Sales of high-sugar soft drinks in South Africa fell by 28% in the 12 months after the introduction of the 2018 sugar tax, a new study has found.
The volumes decline saw purchases of soft drinks above the 4g-per-10cl tax threshold drop to a per-capita level of 44cl per day, equal to about one and a half cans of soda. Despite the declines in full-sugar carbonated soft drinks (CSDs), purchased volumes of lower-sugar drinks remained level in the 12-month period, according to the research published this month in The Lancet Planetary Health.
The authors of the study concluded a sugar tax can be used by governments to reduce sugar consumption and suggested a broader role for levies. They also said the findings were in-line with studies on Mexico’s tax on sugary soft drinks, introduced in 2014.
One further discovery was that purchases of high-sugar CSDs started to decline as soon as the announcement of the tax was made. The authors put this down in part to increased consumer awareness caused by the announcement but also due to the response from the beverage industry.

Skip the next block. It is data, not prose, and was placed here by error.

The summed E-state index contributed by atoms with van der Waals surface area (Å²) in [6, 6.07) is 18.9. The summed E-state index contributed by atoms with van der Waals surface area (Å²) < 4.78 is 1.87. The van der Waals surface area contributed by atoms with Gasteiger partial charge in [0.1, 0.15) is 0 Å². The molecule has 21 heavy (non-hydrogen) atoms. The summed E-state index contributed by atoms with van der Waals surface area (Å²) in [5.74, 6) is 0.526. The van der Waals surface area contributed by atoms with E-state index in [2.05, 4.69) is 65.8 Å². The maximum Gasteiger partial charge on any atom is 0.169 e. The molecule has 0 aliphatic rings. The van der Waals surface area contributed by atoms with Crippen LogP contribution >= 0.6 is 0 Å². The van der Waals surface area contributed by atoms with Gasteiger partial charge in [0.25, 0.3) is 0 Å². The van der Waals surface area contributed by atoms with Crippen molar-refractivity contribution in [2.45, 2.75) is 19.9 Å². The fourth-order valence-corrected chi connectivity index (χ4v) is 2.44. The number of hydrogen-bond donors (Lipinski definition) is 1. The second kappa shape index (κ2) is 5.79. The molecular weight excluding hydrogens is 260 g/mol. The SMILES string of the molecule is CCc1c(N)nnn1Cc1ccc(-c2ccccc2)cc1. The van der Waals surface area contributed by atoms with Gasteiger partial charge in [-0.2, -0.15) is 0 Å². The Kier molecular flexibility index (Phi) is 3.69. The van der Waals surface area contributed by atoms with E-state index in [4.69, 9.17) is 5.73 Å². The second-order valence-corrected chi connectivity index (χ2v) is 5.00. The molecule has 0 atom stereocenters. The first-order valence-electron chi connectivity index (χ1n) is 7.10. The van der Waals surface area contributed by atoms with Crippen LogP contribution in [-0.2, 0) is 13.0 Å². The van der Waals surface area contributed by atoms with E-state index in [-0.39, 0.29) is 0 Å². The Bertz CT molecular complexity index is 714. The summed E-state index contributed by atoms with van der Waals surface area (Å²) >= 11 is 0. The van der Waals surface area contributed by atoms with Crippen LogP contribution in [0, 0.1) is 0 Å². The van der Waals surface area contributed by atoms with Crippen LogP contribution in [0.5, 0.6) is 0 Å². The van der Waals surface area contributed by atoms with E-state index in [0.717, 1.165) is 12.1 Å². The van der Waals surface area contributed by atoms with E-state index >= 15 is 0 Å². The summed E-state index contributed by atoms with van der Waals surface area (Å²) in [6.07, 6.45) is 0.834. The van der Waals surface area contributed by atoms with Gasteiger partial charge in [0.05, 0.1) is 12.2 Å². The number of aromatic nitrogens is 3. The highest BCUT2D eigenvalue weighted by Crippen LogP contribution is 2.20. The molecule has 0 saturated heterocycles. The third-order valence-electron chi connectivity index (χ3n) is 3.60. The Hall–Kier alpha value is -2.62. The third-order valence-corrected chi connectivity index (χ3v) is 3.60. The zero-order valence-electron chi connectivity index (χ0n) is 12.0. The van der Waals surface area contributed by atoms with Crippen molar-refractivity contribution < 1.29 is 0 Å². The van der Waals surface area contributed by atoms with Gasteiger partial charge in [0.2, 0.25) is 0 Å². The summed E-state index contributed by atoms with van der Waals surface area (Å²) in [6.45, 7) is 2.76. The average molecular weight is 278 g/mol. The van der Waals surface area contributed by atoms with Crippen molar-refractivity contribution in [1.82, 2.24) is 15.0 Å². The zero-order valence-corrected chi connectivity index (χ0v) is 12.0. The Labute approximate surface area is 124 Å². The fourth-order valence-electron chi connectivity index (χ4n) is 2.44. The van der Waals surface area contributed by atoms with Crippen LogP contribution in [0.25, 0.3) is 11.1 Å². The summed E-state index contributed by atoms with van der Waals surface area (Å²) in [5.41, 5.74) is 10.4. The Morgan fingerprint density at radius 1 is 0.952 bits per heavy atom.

The June 2016 proposal of the levy “seems to have triggered anticipatory sugar-content reduction by volume and other strategies such as downsizing of packages in the run-up to, as well as after, the implementation of the tax policy”, the report explained.
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South Africa was the first African market to implement a sugar content-based tax. The initial proposal was for a 20% levy on beverages above 4g-per-10cl but the legislation was eventually cut back to 10%.